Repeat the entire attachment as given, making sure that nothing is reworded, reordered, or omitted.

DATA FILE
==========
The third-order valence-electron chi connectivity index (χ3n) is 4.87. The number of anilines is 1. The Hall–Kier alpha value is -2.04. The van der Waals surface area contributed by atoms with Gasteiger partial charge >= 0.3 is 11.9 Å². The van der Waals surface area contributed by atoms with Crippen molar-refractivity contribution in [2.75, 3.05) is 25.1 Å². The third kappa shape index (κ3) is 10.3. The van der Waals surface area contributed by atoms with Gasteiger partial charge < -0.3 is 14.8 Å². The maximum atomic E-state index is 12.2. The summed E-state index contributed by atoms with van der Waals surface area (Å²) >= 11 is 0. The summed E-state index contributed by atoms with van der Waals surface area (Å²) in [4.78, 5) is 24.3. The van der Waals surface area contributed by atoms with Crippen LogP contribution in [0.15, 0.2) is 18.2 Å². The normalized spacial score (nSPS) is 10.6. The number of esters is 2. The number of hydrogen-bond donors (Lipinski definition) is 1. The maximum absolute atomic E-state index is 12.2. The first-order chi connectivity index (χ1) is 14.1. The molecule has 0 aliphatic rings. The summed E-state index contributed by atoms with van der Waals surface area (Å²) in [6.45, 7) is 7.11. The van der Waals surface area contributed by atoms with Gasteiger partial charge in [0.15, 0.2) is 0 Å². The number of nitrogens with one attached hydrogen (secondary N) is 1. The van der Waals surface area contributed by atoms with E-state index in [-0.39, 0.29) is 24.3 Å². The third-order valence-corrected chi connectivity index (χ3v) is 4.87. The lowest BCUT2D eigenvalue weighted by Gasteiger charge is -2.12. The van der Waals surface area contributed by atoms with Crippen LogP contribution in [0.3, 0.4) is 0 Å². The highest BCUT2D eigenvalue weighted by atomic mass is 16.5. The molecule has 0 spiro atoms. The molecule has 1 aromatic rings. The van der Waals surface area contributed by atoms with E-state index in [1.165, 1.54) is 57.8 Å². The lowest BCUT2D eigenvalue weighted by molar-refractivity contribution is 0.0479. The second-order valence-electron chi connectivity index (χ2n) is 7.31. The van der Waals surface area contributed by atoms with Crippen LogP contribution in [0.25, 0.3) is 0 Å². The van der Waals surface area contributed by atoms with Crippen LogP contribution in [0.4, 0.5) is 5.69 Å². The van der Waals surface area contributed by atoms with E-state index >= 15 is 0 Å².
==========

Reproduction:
The third-order valence-electron chi connectivity index (χ3n) is 4.87. The number of anilines is 1. The Hall–Kier alpha value is -2.04. The van der Waals surface area contributed by atoms with Gasteiger partial charge >= 0.3 is 11.9 Å². The van der Waals surface area contributed by atoms with Crippen molar-refractivity contribution in [2.75, 3.05) is 25.1 Å². The third kappa shape index (κ3) is 10.3. The van der Waals surface area contributed by atoms with Gasteiger partial charge < -0.3 is 14.8 Å². The maximum atomic E-state index is 12.2. The summed E-state index contributed by atoms with van der Waals surface area (Å²) >= 11 is 0. The summed E-state index contributed by atoms with van der Waals surface area (Å²) in [4.78, 5) is 24.3. The van der Waals surface area contributed by atoms with Crippen LogP contribution in [0.15, 0.2) is 18.2 Å². The normalized spacial score (nSPS) is 10.6. The number of esters is 2. The number of hydrogen-bond donors (Lipinski definition) is 1. The maximum absolute atomic E-state index is 12.2. The first-order chi connectivity index (χ1) is 14.1. The molecule has 0 aliphatic rings. The summed E-state index contributed by atoms with van der Waals surface area (Å²) in [6.45, 7) is 7.11. The van der Waals surface area contributed by atoms with Gasteiger partial charge in [0.15, 0.2) is 0 Å². The number of nitrogens with one attached hydrogen (secondary N) is 1. The van der Waals surface area contributed by atoms with E-state index in [-0.39, 0.29) is 24.3 Å². The third-order valence-corrected chi connectivity index (χ3v) is 4.87. The lowest BCUT2D eigenvalue weighted by Gasteiger charge is -2.12. The van der Waals surface area contributed by atoms with Crippen LogP contribution in [0.3, 0.4) is 0 Å². The highest BCUT2D eigenvalue weighted by atomic mass is 16.5. The molecule has 0 spiro atoms. The molecule has 1 aromatic rings. The van der Waals surface area contributed by atoms with E-state index in [1.165, 1.54) is 57.8 Å². The lowest BCUT2D eigenvalue weighted by molar-refractivity contribution is 0.0479. The second-order valence-electron chi connectivity index (χ2n) is 7.31. The van der Waals surface area contributed by atoms with Crippen LogP contribution in [0.25, 0.3) is 0 Å². The van der Waals surface area contributed by atoms with Crippen LogP contribution in [0.4, 0.5) is 5.69 Å². The van der Waals surface area contributed by atoms with E-state index >= 15 is 0 Å².